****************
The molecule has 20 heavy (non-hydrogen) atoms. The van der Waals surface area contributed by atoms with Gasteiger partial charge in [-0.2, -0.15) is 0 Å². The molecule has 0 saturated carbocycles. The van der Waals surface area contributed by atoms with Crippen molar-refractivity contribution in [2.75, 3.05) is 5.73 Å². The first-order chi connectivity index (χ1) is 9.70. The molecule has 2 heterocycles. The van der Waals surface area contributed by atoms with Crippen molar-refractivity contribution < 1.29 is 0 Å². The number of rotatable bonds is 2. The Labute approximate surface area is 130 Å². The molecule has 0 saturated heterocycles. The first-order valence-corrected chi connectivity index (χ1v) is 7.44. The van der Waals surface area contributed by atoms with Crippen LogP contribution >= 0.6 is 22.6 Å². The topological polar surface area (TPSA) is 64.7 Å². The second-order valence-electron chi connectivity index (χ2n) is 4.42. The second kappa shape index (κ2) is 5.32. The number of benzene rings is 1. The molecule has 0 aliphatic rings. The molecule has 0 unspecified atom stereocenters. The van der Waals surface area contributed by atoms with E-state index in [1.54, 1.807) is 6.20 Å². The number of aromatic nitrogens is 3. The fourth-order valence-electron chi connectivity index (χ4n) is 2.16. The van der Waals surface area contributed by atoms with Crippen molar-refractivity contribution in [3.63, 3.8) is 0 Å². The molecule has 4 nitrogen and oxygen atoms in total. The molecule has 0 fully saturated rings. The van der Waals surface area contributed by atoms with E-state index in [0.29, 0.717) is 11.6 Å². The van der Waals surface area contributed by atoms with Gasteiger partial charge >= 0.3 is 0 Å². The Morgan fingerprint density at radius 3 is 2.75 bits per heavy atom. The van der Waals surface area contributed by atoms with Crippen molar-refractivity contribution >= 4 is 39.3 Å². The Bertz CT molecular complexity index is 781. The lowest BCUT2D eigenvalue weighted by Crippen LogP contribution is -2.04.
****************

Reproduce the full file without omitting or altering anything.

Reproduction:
The molecule has 20 heavy (non-hydrogen) atoms. The van der Waals surface area contributed by atoms with Gasteiger partial charge in [-0.2, -0.15) is 0 Å². The molecule has 0 saturated carbocycles. The van der Waals surface area contributed by atoms with Crippen molar-refractivity contribution in [2.75, 3.05) is 5.73 Å². The first-order chi connectivity index (χ1) is 9.70. The molecule has 2 heterocycles. The van der Waals surface area contributed by atoms with Crippen molar-refractivity contribution < 1.29 is 0 Å². The number of rotatable bonds is 2. The Labute approximate surface area is 130 Å². The molecule has 0 saturated heterocycles. The first-order valence-corrected chi connectivity index (χ1v) is 7.44. The van der Waals surface area contributed by atoms with Crippen LogP contribution >= 0.6 is 22.6 Å². The topological polar surface area (TPSA) is 64.7 Å². The second-order valence-electron chi connectivity index (χ2n) is 4.42. The second kappa shape index (κ2) is 5.32. The number of benzene rings is 1. The molecule has 0 aliphatic rings. The molecule has 0 unspecified atom stereocenters. The van der Waals surface area contributed by atoms with E-state index in [1.54, 1.807) is 6.20 Å². The number of aromatic nitrogens is 3. The fourth-order valence-electron chi connectivity index (χ4n) is 2.16. The van der Waals surface area contributed by atoms with Crippen molar-refractivity contribution in [3.63, 3.8) is 0 Å². The molecule has 4 nitrogen and oxygen atoms in total. The molecule has 0 fully saturated rings. The van der Waals surface area contributed by atoms with E-state index in [0.29, 0.717) is 11.6 Å². The van der Waals surface area contributed by atoms with Gasteiger partial charge >= 0.3 is 0 Å². The Morgan fingerprint density at radius 3 is 2.75 bits per heavy atom. The van der Waals surface area contributed by atoms with Crippen molar-refractivity contribution >= 4 is 39.3 Å². The Bertz CT molecular complexity index is 781. The lowest BCUT2D eigenvalue weighted by Crippen LogP contribution is -2.04.